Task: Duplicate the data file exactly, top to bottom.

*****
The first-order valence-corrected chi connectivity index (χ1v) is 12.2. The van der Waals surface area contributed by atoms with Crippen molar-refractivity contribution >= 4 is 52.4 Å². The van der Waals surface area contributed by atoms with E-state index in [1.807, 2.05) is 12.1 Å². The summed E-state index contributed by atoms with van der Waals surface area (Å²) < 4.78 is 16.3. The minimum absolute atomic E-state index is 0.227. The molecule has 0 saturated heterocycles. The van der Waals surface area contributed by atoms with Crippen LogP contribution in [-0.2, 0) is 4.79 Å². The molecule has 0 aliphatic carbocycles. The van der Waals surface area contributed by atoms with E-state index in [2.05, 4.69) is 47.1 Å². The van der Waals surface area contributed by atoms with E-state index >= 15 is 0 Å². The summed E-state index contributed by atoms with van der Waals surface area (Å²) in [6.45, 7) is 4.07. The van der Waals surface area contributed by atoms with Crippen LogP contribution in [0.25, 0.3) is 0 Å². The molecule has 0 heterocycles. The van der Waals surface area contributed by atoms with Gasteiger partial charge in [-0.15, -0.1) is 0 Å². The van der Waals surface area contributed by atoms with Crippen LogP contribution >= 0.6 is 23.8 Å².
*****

The first-order valence-corrected chi connectivity index (χ1v) is 12.2. The van der Waals surface area contributed by atoms with Crippen molar-refractivity contribution >= 4 is 52.4 Å². The van der Waals surface area contributed by atoms with E-state index in [1.807, 2.05) is 12.1 Å². The summed E-state index contributed by atoms with van der Waals surface area (Å²) < 4.78 is 16.3. The minimum absolute atomic E-state index is 0.227. The molecule has 0 saturated heterocycles. The van der Waals surface area contributed by atoms with Crippen LogP contribution in [-0.2, 0) is 4.79 Å². The molecule has 0 aliphatic carbocycles. The van der Waals surface area contributed by atoms with E-state index in [2.05, 4.69) is 47.1 Å². The van der Waals surface area contributed by atoms with E-state index >= 15 is 0 Å². The summed E-state index contributed by atoms with van der Waals surface area (Å²) in [6.45, 7) is 4.07. The van der Waals surface area contributed by atoms with Crippen LogP contribution in [0.25, 0.3) is 0 Å². The molecule has 0 heterocycles. The van der Waals surface area contributed by atoms with Gasteiger partial charge in [-0.15, -0.1) is 0 Å². The van der Waals surface area contributed by atoms with Crippen LogP contribution >= 0.6 is 23.8 Å².